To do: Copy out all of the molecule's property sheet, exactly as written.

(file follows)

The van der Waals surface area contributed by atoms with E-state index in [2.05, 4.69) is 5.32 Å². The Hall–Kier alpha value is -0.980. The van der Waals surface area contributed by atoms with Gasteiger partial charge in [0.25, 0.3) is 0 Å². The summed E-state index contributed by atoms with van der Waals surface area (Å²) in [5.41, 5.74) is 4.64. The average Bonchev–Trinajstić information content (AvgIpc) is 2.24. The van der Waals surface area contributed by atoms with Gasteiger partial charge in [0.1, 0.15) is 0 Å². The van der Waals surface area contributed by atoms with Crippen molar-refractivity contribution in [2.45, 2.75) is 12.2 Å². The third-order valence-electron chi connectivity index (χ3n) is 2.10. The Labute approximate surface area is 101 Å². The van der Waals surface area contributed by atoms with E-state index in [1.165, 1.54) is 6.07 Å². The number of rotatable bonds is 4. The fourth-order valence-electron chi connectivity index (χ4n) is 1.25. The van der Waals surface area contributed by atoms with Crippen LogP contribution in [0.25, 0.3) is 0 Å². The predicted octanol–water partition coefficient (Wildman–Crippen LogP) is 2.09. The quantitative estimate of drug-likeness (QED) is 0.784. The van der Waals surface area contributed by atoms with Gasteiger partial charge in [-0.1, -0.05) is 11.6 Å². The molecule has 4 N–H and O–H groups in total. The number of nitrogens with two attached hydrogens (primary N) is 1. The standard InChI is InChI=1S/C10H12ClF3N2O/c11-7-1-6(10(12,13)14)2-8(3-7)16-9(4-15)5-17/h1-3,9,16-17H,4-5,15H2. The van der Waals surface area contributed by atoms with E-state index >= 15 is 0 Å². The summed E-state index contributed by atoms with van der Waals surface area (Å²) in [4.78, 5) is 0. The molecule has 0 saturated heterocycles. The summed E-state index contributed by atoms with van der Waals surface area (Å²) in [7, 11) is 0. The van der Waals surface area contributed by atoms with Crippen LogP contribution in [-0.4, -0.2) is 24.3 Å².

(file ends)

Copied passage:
The van der Waals surface area contributed by atoms with E-state index in [2.05, 4.69) is 5.32 Å². The Hall–Kier alpha value is -0.980. The van der Waals surface area contributed by atoms with Gasteiger partial charge in [0.25, 0.3) is 0 Å². The summed E-state index contributed by atoms with van der Waals surface area (Å²) in [5.41, 5.74) is 4.64. The average Bonchev–Trinajstić information content (AvgIpc) is 2.24. The van der Waals surface area contributed by atoms with Gasteiger partial charge in [0.1, 0.15) is 0 Å². The van der Waals surface area contributed by atoms with Crippen molar-refractivity contribution in [2.45, 2.75) is 12.2 Å². The third-order valence-electron chi connectivity index (χ3n) is 2.10. The Labute approximate surface area is 101 Å². The van der Waals surface area contributed by atoms with E-state index in [1.165, 1.54) is 6.07 Å². The number of rotatable bonds is 4. The fourth-order valence-electron chi connectivity index (χ4n) is 1.25. The van der Waals surface area contributed by atoms with Crippen LogP contribution in [0.25, 0.3) is 0 Å². The predicted octanol–water partition coefficient (Wildman–Crippen LogP) is 2.09. The quantitative estimate of drug-likeness (QED) is 0.784. The van der Waals surface area contributed by atoms with Gasteiger partial charge in [-0.1, -0.05) is 11.6 Å². The molecule has 4 N–H and O–H groups in total. The number of nitrogens with two attached hydrogens (primary N) is 1. The standard InChI is InChI=1S/C10H12ClF3N2O/c11-7-1-6(10(12,13)14)2-8(3-7)16-9(4-15)5-17/h1-3,9,16-17H,4-5,15H2. The van der Waals surface area contributed by atoms with E-state index >= 15 is 0 Å². The summed E-state index contributed by atoms with van der Waals surface area (Å²) in [4.78, 5) is 0. The molecule has 0 saturated heterocycles. The summed E-state index contributed by atoms with van der Waals surface area (Å²) in [7, 11) is 0. The van der Waals surface area contributed by atoms with Crippen LogP contribution in [-0.4, -0.2) is 24.3 Å².